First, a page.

Visual Data Analysis: Why? When? How? with Pat Hanrahan and Tamara Munzner

In many situations, complex decisions need to be made by people working with computers. Why does visual analysis help with those decisions? When should people be involved and when can automated approaches make these decisions? How can we build effective visual interfaces for data? This discussion will tackle these issues and related questions.

Pat Hanrahan

Pat Hanrahan is the CANON Professor of Computer Science and Electrical Engineering at Stanford University. His current research involves graphics systems and architectures, hardware design tools, programming languages, image synthesis, and visualization. Early in his career, Pat worked at Pixar where he developed software for volume rendering and was the chief architect of the RenderMan(TM) Interface - a protocol that allows modeling programs to describe scenes to high quality rendering programs. He founded PeakStream, BeBop, and Tableau, and has served on multiple technical advisory boards. Pat has received three Academy Awards for Science and Technology, the Spirit of America Creativity Award, the SIGGRAPH Computer Graphics Achievement Award, the SIGGRAPH Stephen A. Coons Award, and the IEEE Visualization Career Award. He is a member of the National Academy of Engineering and the American Academy of Arts and Sciences. In 2019, he shared the ACM A.M. Turing Award with Ed Catmull.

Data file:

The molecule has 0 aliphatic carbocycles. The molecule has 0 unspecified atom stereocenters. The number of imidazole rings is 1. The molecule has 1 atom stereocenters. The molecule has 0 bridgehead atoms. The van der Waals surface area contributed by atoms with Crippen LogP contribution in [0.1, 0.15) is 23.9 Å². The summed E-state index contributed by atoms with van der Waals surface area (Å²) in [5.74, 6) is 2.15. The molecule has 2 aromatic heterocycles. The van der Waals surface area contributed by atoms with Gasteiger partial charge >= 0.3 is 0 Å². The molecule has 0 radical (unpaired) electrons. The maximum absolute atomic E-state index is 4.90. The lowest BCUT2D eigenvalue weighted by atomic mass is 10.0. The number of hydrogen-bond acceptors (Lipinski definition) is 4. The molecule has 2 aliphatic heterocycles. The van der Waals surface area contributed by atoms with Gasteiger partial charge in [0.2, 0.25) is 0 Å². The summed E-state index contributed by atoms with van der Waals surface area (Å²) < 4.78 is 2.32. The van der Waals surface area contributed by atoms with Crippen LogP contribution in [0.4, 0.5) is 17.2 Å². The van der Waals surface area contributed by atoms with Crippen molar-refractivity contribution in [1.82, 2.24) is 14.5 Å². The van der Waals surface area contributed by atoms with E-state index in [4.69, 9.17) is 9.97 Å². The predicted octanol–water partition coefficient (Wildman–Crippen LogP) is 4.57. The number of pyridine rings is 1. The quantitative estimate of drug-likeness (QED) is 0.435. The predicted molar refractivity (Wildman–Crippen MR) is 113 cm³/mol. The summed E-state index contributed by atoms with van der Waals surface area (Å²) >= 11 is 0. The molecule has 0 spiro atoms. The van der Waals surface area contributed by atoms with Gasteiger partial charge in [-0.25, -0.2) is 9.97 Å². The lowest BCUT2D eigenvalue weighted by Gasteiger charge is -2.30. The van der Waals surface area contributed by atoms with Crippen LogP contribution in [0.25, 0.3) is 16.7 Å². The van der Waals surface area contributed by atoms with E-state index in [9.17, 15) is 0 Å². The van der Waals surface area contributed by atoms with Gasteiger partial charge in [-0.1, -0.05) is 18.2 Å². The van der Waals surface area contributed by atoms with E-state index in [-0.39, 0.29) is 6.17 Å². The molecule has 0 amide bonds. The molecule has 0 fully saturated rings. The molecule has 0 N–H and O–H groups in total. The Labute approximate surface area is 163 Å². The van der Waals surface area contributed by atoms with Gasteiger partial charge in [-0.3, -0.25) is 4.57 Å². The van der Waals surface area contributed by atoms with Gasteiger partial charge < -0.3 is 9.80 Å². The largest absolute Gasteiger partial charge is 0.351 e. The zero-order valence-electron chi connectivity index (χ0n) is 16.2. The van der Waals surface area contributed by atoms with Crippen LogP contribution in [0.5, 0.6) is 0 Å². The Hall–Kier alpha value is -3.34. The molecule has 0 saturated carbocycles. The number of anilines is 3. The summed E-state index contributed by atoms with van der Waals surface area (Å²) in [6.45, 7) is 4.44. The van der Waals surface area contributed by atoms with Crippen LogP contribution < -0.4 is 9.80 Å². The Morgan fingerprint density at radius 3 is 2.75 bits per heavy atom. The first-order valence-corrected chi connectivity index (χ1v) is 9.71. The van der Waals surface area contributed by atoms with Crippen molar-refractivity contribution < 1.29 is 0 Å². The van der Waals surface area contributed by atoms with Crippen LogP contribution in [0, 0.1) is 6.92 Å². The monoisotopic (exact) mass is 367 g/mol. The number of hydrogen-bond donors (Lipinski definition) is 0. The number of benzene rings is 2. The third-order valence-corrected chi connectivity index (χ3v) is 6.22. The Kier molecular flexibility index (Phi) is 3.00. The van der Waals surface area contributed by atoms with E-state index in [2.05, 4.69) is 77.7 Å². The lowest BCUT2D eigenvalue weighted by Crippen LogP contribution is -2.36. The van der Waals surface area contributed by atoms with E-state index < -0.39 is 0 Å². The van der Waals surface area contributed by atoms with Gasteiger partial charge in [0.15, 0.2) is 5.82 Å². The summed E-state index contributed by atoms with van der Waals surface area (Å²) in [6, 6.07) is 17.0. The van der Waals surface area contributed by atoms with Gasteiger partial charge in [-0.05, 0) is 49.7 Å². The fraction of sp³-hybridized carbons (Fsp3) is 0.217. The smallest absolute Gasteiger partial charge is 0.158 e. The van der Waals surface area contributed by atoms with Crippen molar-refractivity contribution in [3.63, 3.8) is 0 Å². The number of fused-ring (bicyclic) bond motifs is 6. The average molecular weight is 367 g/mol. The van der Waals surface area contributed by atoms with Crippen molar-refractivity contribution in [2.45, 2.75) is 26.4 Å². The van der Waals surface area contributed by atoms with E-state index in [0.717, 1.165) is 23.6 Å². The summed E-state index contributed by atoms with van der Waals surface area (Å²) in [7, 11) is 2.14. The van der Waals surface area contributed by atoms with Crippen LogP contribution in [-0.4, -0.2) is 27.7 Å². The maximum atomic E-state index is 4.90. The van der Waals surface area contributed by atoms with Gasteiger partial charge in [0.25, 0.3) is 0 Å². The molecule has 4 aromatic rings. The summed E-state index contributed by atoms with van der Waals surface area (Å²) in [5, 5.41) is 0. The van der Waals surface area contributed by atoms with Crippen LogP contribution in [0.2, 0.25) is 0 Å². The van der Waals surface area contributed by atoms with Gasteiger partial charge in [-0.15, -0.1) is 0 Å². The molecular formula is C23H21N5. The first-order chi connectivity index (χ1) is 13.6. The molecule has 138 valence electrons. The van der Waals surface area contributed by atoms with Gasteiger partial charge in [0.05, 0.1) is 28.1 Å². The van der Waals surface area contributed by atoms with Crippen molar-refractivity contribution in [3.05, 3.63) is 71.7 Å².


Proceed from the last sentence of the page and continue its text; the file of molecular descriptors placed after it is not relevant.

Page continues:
Tamara Munzner

Tamara Munzner is a Professor of Computer Science at the University of British Columbia and holds a PhD from Stanford. She has been active in visualization research since 1991, has published over eighty papers, and co-chaired InfoVis and EuroVis. Her book Visualization Analysis and Design appeared in 2014, and she received the IEEE VGTC Visualization Technical Achievement Award in 2015. She is co-editor of the AK Peters Visualization book series from CRC/Routledge. She has worked on problem-driven visualization in many domains ranging from genomic to e-commerce to journalism. Her technique-driven visualization interests include graph drawing and dimensionality reduction. Her evaluation interests include controlled experiments in a laboratory setting and qualitative studies in the field.